There’s something uniquely special about coming face-to-face with an animal that shares 99.6% of our DNA – even more so when there are just 1,000 of them left in the wild. No wonder mountain gorilla trekking in Rwanda is a dream-come-true for wildlife lovers and intrepid travellers alike.
Dreaming of a Rwanda gorilla trip? Here’s everything you need to know about Rwanda gorilla trekking – from where and when to go, to how to prepare and what to pack, to the best place to stay and best trips on offer.
Where to See Mountain Gorillas
Mountain gorillas live in just two places in the whole world: Uganda’s Bwindi Impenetrable National Park and the Virunga Massif, a chain of volcanoes stretching 174 miles across Rwanda, Uganda, and the Democratic Republic of Congo.
Thanks to its gentler slopes and more open bush areas, which can make for easier tracking than the other parks in the Virunga Massif, one of the best places to see mountain gorillas is Rwanda’s Volcanoes National Park (or Parc National de Volcans).
If you’ve ever seen the film ‘Gorillas in the Mist’, inspired by famous American primatologist Dian Fossey, you might recognise Volcanoes National Park as the place she conducted most of her research and founded a centre that helped bring the endangered gorillas to the attention of the world. To this day, the park is one of Rwanda’s conservation epicentres and home to the Dian Fossey Gorilla Fund, which continues her legacy of research and gorilla advocacy.
Aside from world-class mountain gorilla trekking, there are plenty of other reasons to visit Rwanda, too. Wildlife lovers won’t want to miss Akagera National Park’s woodland, swamps, low mountains and savannah, which are home to zebras, giraffes, elephants, lions and hundreds of bird species.
How Many Gorillas are in Rwanda?
There are 12 habituated gorilla groups (meaning those accustomed to the reasonably close proximity of humans) – each made of at least one silverback, along with several females and youngsters – in Rwanda’s Volcanoes National Park, as well as a few others that can’t be seen by tourists. This is a sizeable number, considering there are sadly just 1,000 gorillas still living in the wild globally.
There are more mountain gorillas in Rwanda’s Volcanoes National Park than in Uganda’s Mgahinga Gorilla National Park, which has just one habituated group, but fewer than in Uganda’s Bwindi Impenetrable National Park – although, as the name suggests, these gorillas can be trickier to find.
Having only been discovered in 1902, these majestic creatures are now endangered due to habitat loss and global warming, war and civil unrest, as well as disease, hunting and illegal pet trade (despite the fact they rarely survive in captivity). In fact, it was once believed the species could be extinct by the end of the twentieth century.
Yet thankfully, the number of mountain gorillas has actually increased – largely thanks to the stellar efforts of communities, governments, NGOs and even travellers, like you, who’ve helped fund and organise conservation initiatives. But it’s not over yet. It’s crucial the population continues to grow to increase the species’ genetic diversity, or it could still be wiped out completely by anything from a new disease, to a sudden change in habitat.
How to See Gorillas in Rwanda
Since gorilla groups are always on the move, it’s vital to get the help of expert trackers for a chance of seeing them up close. While those you’ll track are habituated – meaning they’ve undergone a several-year process of gradually being accustomised to humans – they are by no means tame! Your guide will carry out a pre-departure brief when you meet (usually around 7am) to inform you of ‘gorilla etiquette’.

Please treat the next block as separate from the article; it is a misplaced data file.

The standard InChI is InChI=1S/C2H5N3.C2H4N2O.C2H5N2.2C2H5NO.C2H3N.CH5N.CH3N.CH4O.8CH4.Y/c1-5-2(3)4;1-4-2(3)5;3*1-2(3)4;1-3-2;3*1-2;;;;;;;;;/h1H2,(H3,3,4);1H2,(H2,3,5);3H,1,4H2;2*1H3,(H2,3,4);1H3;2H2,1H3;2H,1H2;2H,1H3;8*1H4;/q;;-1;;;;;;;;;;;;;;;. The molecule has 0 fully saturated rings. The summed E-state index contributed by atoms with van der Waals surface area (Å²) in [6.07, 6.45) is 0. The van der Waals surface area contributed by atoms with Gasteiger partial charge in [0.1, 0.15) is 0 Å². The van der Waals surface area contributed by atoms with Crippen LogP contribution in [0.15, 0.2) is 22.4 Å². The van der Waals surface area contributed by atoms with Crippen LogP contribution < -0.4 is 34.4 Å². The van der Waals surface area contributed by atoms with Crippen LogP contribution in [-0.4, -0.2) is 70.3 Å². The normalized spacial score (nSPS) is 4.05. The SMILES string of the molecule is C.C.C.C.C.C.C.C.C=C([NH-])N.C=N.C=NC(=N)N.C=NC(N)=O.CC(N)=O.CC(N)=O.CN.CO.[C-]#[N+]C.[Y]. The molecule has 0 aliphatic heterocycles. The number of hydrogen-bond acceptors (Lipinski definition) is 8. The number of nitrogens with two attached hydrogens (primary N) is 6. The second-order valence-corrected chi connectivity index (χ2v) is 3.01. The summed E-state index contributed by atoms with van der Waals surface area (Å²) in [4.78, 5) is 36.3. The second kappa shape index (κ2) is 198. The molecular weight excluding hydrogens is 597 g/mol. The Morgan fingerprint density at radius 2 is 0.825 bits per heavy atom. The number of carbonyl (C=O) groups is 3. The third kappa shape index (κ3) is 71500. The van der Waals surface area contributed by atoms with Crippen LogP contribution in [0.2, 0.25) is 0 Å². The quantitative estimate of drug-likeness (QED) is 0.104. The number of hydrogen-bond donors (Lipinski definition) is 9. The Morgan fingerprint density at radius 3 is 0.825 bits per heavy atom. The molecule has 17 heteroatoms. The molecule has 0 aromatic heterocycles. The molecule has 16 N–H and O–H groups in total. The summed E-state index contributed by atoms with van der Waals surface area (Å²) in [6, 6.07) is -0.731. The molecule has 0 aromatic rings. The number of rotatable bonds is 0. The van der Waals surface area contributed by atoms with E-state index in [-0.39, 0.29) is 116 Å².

There are just eight tracking permits per gorilla family per day up for grabs in the Park (the same as in Rwanda), so planning ahead is crucial. Of course, this means the forest is unlikely to be crowded and you can rest easy knowing the gorillas face minimal disturbance.
Your guide will lead you to the spot where your gorilla family was last seen – which could be just a couple of hours’ hiking, or much further away.
From there, they’ll look for signs of the gorillas – such as footprints, dung, chewed bamboo and celery stalks, as well as abandoned nests – that might lead you to them. Guides and trackers throughout the Park stay in constant contact to make your search easier, but gorillas can cover large distances overnight and no group is easier to track than another, so be prepared for a long day.
You’ll probably smell the gorillas before you see them! Usually you’ll find them scattered over a small area of thick vegetation, during their long midday period of rest and play. With a mature male silverback gorilla weighing up to 200kg, it’s understandable to feel a little nervous upon first sight; but with the expertise of a guide, you’ll feel in safe company.
You’ll be allowed to spend up to an hour with the family – this is to avoid causing the animals any undue stress or getting them overly used to human interactions. Habituated gorillas may observe you with some interest (as will you them!), but inevitably they’ll go about their business and even feed in front of you unperturbed.
It’s important to always stay at least seven metres away from the gorillas at all times – more for their safety than your own, as gorillas are at risk of disease transmission from humans (which could ultimately prove disastrous for an already-endangered species). Find out why we encourage travellers to wear surgical face masks when visiting the endangered mountain gorillas of Uganda and Rwanda.
The Best Time to See Mountain Gorillas in Rwanda
Rwanda has two wet seasons and two dry seasons. The dry seasons, from mid-December to early February, and from June to September, are perfect for gorilla trekking. During these windows, the forest terrain is not as challenging as it often is during the wet months and reduced humidity means fewer mosquitos.
However, because the country lies so close to the equator, the weather can be unpredictable, so it’s wise to pack for any eventuality! Always bring waterproofs, no matter what time of year you visit.
How Hard is Gorilla Trekking in Rwanda?
The clue is in the name: mountain gorillas live in often-dense forests at elevations of between 8,000 and 13,00 feet. For anyone hoping to see them in the flesh, that means there’s bound to be a bit of a climb.
With steep slopes, and dense vegetation, some of the terrain you trek through can be challenging – especially if you’re visiting in a wetter period, when slippery pathways and lush greenery add to the obstacles.
You need to be physically fit to enjoy your Rwanda gorilla trip, because finding the gorillas is also no easy feat – you should expect to trek for anything between two and five hours. At high altitudes (around 2,500-3,000 metres in Volcanoes National Park), you might find this a little more challenging than at home, so it’s worth preparing on the fitness front.